In this connection it may be worthy of note that Mr. Stephen P. Ladas, of the New York bar, remarks in his recent and very able book entitled "The International Protection of Literary and Artistic Property" (vol. 2, p. 876):

"It is believed that experience must now indicate that the only practical manner of achieving accession to the Copyright Union is by the Senate's voting to advise and consent to the President's taking such action. When this is done several of the provisions of the convention, which are immediately applicable, will be deemed self-executing. For the rest, the effort at amending the Copyright Act may continue. It is believed that the latter may take considerable time, as the conflicts of interests in several matters appear to be difficult to reconcile."

I am informed that promising efforts to effect reconciliation are in progress under the leadership of the committee for the study of copyright, an organization which has brought together representatives of all or practically all the authors' and users' groups that have been active in promoting copyright legislation in the past. The early recommendation is contemplated of a bill designed to meet the needs of a situation which, since 1909, the date of the present statute, has been changed by the introduction of the radio and motion picture and which has developed unprecedented need for international protection.

(3) Answer to those who ask legislation before the treaty.—The interests which have demanded that the treaty be held in abeyance pending the enactment of new legislation usually advance three principal lines of argument, namely, the alleged vagueness of the treaty in respect of (a) what is called "oral" copyright; (b) the author's "moral" right; and (c) retroactivity of application. These, with certain others, have been dealt with in the 1937 report. Some candid additional comment may not be out of place here. It should be remarked, however, that clarification by means of a statute has its own limitations: Certainly a statute cannot make the treaty mean something which its own language does not mean and what its own language already means will not be made more certain merely through statutory reiteration. The utility of amending this statute derives, as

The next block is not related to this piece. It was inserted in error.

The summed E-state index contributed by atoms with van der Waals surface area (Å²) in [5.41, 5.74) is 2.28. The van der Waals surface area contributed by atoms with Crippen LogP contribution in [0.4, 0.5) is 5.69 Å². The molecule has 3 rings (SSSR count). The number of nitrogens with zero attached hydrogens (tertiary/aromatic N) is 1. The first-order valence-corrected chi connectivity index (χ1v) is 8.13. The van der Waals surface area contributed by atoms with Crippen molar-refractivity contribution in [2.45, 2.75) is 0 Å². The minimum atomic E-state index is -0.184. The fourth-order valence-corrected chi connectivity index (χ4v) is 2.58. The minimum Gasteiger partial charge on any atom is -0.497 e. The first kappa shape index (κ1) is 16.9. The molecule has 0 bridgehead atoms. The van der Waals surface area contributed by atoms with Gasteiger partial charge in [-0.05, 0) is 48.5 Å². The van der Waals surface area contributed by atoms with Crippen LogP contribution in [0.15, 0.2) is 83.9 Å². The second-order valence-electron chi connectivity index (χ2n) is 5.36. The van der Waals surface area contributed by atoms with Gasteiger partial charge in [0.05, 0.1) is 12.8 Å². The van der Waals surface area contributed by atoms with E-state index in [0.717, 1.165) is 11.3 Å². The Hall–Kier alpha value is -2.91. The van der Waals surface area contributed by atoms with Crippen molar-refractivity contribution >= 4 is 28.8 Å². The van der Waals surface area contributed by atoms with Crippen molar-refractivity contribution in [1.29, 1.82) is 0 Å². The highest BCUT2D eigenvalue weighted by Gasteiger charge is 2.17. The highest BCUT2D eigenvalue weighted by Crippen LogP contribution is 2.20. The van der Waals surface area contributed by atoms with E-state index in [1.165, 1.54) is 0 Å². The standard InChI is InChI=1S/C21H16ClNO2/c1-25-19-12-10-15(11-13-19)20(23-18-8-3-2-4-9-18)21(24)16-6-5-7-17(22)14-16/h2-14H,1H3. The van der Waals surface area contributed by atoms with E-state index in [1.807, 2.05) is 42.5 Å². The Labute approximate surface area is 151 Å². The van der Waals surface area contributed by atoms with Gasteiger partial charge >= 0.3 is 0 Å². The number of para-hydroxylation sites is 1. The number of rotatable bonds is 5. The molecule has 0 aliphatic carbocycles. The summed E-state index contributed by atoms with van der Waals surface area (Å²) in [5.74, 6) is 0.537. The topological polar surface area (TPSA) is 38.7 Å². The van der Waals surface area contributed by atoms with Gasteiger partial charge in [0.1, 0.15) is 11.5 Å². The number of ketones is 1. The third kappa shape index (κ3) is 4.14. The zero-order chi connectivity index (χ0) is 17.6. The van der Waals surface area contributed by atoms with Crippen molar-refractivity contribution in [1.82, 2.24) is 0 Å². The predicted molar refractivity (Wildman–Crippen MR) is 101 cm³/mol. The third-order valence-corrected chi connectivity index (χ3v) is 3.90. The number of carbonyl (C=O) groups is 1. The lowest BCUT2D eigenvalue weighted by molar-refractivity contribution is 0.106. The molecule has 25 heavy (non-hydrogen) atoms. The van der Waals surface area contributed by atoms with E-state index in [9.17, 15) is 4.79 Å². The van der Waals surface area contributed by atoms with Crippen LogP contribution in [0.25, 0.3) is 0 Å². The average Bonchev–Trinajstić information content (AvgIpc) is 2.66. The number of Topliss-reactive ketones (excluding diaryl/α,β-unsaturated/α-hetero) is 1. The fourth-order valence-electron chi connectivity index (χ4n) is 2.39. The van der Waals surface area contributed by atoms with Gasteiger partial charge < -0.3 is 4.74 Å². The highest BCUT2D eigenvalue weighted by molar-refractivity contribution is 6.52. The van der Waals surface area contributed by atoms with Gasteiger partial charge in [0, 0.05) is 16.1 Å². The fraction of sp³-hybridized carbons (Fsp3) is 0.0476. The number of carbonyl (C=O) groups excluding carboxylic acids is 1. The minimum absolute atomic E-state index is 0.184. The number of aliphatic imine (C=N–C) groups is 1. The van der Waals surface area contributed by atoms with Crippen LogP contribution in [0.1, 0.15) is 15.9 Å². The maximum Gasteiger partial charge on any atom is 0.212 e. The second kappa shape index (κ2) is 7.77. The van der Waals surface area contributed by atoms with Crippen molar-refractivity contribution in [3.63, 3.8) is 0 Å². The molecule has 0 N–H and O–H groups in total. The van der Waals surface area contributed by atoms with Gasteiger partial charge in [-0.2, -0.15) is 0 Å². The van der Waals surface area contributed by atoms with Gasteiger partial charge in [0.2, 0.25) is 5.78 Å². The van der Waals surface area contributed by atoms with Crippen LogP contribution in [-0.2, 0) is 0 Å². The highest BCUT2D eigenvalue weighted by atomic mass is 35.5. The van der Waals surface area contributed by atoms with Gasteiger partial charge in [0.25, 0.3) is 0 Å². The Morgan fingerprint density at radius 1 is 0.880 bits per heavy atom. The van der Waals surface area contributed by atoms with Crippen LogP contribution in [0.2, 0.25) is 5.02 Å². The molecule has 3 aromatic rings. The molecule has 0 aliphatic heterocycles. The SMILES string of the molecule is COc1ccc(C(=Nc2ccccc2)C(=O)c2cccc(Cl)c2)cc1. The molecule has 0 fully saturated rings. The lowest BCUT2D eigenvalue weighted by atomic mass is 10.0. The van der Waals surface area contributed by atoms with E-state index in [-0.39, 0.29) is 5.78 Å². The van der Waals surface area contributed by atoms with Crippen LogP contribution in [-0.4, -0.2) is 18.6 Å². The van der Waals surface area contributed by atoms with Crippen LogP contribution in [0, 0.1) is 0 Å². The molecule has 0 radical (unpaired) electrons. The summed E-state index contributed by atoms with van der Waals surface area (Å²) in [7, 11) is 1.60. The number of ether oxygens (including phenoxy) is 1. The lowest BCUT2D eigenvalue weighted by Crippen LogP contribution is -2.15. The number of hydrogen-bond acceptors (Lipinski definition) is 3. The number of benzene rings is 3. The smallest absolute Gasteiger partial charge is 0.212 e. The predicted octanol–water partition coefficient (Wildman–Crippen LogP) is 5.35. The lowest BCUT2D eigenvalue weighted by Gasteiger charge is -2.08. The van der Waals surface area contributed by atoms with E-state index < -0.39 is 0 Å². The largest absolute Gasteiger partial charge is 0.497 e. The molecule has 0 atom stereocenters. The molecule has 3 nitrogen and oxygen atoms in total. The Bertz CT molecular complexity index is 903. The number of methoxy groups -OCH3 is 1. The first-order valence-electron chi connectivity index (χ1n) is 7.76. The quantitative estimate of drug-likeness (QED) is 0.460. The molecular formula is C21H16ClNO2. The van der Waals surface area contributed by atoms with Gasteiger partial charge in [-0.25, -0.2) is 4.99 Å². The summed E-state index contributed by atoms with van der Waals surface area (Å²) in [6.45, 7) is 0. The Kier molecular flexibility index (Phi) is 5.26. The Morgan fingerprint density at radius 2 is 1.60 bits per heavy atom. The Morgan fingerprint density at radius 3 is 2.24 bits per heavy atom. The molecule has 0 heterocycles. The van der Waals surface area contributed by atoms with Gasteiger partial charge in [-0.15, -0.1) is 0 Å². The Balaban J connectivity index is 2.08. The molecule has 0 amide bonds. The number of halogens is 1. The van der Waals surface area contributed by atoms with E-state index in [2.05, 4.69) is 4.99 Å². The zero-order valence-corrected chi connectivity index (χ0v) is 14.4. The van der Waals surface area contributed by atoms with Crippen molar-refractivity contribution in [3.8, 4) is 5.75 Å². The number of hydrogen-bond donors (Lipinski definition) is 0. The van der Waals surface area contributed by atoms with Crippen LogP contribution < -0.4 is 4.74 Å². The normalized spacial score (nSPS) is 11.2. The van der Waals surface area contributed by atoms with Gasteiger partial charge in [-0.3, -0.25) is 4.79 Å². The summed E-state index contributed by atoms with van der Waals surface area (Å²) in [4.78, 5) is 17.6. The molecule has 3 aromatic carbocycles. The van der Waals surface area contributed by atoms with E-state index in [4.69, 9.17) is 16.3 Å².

already pointed out, from the fact that the treaty itself specifies certain items which it leaves to be regulated by the respective national laws of its parties. (a) "Oral" copyright: The latest revision of the Copyright Convention adds "lectures, addresses, sermons, and other works of like nature" to the stated list of works entitled to copyright. The proceedings of the conference which revised the convention show that an effort to include oral works as such was defeated and that the foregoing language was accepted instead. The United States statute, listing the classes of copyrightable works, includes, section 5 (c), "lectures, sermons, addresses (prepared for oral delivery)." Certainly the statute does not mean that a mere spoken utterance, not reduced to any sort of recordation, is susceptible of copyright. There appears to be no reason to believe, either from the language of the treaty, the official records of discussions regarding it, or any practice under the treaty, that the treaty language differs in meaning from that of the existing statute. Surely there is no need for changing either statute or treaty in order that those who oppose "oral" copyright may be wholly satisfied. The finding of the 1937 subcommittee appears wholly warranted.

(b) "Moral" right: Apart from the fear on this subject, which was emphasized and shown to be groundless by the 1937 report, the question has been raised whether the language of the Copyright Convention as most recently revised could affect the full freedom of contract in respect of the "moral" right which American authors now possess. On this point the official organ of the administrative bureau which functions under the Copyright Convention, issue of March 15, 1938 (p. 36), remarks: